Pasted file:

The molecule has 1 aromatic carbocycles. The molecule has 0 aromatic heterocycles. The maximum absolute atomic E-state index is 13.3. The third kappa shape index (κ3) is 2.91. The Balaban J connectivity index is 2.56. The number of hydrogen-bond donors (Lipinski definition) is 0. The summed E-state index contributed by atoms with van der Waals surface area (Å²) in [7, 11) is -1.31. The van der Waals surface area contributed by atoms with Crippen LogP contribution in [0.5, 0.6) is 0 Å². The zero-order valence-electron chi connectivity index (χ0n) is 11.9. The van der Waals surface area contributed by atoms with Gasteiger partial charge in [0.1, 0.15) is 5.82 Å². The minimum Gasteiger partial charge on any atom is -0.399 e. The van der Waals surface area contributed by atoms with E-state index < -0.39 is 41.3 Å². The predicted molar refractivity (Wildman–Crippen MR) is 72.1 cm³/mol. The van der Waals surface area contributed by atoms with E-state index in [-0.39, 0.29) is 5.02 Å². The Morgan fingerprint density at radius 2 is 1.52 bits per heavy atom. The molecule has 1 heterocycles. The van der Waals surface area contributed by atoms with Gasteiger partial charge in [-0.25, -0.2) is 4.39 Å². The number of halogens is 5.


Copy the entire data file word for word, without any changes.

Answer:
The molecule has 1 aromatic carbocycles. The molecule has 0 aromatic heterocycles. The maximum absolute atomic E-state index is 13.3. The third kappa shape index (κ3) is 2.91. The Balaban J connectivity index is 2.56. The number of hydrogen-bond donors (Lipinski definition) is 0. The summed E-state index contributed by atoms with van der Waals surface area (Å²) in [7, 11) is -1.31. The van der Waals surface area contributed by atoms with Crippen LogP contribution in [0.5, 0.6) is 0 Å². The zero-order valence-electron chi connectivity index (χ0n) is 11.9. The van der Waals surface area contributed by atoms with Gasteiger partial charge in [0.1, 0.15) is 5.82 Å². The minimum Gasteiger partial charge on any atom is -0.399 e. The van der Waals surface area contributed by atoms with E-state index < -0.39 is 41.3 Å². The predicted molar refractivity (Wildman–Crippen MR) is 72.1 cm³/mol. The van der Waals surface area contributed by atoms with E-state index in [-0.39, 0.29) is 5.02 Å². The Morgan fingerprint density at radius 2 is 1.52 bits per heavy atom. The molecule has 1 heterocycles. The van der Waals surface area contributed by atoms with Gasteiger partial charge in [-0.25, -0.2) is 4.39 Å². The number of halogens is 5.